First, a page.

One of the most liberating ideas that I learned as I developed my sense of self and learned how to better handle shame was that you don't have to hate even the darkest parts of yourself. After I swung from anorexia into binge eating, I used to L-O-A-T-H-E the part of me that binged. It felt like a monster literally taking over my body, and when it was over, it was pure self-hatred, because I was just digging myself deeper into my existing hole of body-hatred. I learned from Geneen Roth about the Internal Family Systems model of therapy, and this was the first time that I could recognize that this part of me who binged was just a part that was trying to help me put out a fire but wasn't doing it in the right way. Rather than hatred, that part needed love and understanding, and to be told, "hey, I can see what you're trying to do and I appreciate that, but I've learned some things and have a way we can do it better now." I'll never forget the first time that I crawled into a hot bath afterwards and cried, finally not from a place of self-hatred, but from sadness and acceptance of this lost and scared part of me. Learning this fact and feeling it in my heart was a major turning point for me in truly recovering from my eating disorder.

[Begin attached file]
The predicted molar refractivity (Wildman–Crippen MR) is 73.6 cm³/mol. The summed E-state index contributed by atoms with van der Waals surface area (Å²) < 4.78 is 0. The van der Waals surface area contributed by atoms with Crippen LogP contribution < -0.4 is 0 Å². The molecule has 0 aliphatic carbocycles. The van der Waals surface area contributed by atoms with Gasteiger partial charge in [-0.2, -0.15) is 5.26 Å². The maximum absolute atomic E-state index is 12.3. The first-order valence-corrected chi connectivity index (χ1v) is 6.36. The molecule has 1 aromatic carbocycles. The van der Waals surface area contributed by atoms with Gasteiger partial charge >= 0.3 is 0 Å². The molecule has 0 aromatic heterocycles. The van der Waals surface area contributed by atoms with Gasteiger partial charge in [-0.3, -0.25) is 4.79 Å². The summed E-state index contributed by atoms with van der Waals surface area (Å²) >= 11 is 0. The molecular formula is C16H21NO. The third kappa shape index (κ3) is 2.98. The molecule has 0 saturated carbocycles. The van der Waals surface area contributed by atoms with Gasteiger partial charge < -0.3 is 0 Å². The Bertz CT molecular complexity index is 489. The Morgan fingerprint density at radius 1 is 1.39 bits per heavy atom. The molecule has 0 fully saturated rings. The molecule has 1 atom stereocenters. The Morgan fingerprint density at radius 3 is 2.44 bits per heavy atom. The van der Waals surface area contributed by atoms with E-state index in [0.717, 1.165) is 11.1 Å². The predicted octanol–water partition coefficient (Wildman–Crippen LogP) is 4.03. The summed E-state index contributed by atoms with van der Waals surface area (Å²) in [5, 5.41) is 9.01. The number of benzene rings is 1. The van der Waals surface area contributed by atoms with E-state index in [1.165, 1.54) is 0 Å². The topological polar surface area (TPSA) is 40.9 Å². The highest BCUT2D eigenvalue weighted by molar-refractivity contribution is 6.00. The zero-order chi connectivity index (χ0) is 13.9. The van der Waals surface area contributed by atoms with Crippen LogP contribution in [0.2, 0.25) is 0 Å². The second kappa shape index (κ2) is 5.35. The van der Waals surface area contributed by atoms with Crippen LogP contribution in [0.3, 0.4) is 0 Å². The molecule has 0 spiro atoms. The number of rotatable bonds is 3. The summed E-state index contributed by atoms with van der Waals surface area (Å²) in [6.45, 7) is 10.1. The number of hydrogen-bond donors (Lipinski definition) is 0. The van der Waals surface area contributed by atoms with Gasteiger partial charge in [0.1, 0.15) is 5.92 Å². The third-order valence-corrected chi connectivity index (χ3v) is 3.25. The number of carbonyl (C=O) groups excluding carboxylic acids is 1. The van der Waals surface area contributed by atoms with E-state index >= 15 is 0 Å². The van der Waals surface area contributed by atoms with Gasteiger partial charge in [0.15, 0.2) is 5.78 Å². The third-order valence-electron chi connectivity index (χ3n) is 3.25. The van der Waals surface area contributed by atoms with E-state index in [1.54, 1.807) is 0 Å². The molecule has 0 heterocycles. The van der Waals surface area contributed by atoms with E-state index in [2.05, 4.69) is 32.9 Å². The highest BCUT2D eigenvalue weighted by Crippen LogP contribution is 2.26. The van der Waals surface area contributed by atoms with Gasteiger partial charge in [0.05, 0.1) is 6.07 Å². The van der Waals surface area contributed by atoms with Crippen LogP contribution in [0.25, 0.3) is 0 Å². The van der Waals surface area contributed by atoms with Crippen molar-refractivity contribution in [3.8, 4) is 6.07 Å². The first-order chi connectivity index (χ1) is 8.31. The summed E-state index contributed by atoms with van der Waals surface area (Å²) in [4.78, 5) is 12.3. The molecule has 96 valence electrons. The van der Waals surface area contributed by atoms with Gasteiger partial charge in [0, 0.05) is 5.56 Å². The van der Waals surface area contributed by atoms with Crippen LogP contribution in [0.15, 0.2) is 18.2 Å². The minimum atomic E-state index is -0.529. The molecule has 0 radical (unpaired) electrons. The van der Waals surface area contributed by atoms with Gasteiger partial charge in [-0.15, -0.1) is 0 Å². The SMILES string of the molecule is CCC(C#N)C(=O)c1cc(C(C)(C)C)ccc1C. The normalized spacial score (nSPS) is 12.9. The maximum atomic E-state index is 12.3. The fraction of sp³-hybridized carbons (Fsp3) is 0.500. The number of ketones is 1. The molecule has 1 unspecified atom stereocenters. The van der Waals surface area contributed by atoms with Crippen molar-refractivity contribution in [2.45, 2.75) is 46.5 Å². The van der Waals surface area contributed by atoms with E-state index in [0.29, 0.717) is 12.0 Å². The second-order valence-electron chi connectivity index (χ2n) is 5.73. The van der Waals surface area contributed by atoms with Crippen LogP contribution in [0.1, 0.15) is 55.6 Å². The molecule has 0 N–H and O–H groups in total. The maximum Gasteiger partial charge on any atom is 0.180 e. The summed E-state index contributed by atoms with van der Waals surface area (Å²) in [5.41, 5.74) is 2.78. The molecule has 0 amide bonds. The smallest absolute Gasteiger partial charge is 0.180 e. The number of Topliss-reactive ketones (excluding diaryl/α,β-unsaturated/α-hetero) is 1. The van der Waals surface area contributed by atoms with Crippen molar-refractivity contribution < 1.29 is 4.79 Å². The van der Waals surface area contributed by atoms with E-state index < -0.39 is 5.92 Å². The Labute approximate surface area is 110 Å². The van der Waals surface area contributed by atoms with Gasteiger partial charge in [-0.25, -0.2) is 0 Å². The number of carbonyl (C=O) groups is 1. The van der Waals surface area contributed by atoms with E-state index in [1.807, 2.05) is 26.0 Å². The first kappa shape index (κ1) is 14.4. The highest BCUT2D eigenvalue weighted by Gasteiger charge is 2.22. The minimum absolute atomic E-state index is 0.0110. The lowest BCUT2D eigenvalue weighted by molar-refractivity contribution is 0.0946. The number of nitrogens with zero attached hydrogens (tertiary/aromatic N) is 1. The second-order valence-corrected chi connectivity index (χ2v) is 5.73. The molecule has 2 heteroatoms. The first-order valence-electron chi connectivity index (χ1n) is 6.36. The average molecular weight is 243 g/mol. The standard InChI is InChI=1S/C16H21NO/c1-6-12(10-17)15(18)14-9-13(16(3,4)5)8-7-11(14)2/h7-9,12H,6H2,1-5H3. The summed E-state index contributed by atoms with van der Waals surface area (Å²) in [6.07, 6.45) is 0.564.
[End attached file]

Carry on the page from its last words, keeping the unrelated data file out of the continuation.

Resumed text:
The second liberating idea is to recognize that you will always have "not good enough" thoughts. I still have them regularly, but they no longer paralyze me (or lead me down a path of self-destructive behavior) because I've learned to use Defusion skills to name the story ("Yep, there's the 'not good enough' story again. Thanks, mind. I can take it from here because I actually want to do this thing anyway because it's important to me.") Sometimes we think that the people who are really good (worthy, talented, pretty, successful, confident, etc.) don't have these thoughts anymore. That's just plain wrong. They still have the "not good enough" thoughts like you and me, but they have learned to relate to them differently so the thoughts don't get in the way of doing what matters to them. If you think something's wrong with you because you still have these thoughts, I beg of you, please release yourself of that expectation and instead work to have a different relationship with the thoughts when they show up. Even just naming the story will help you get some distance from it.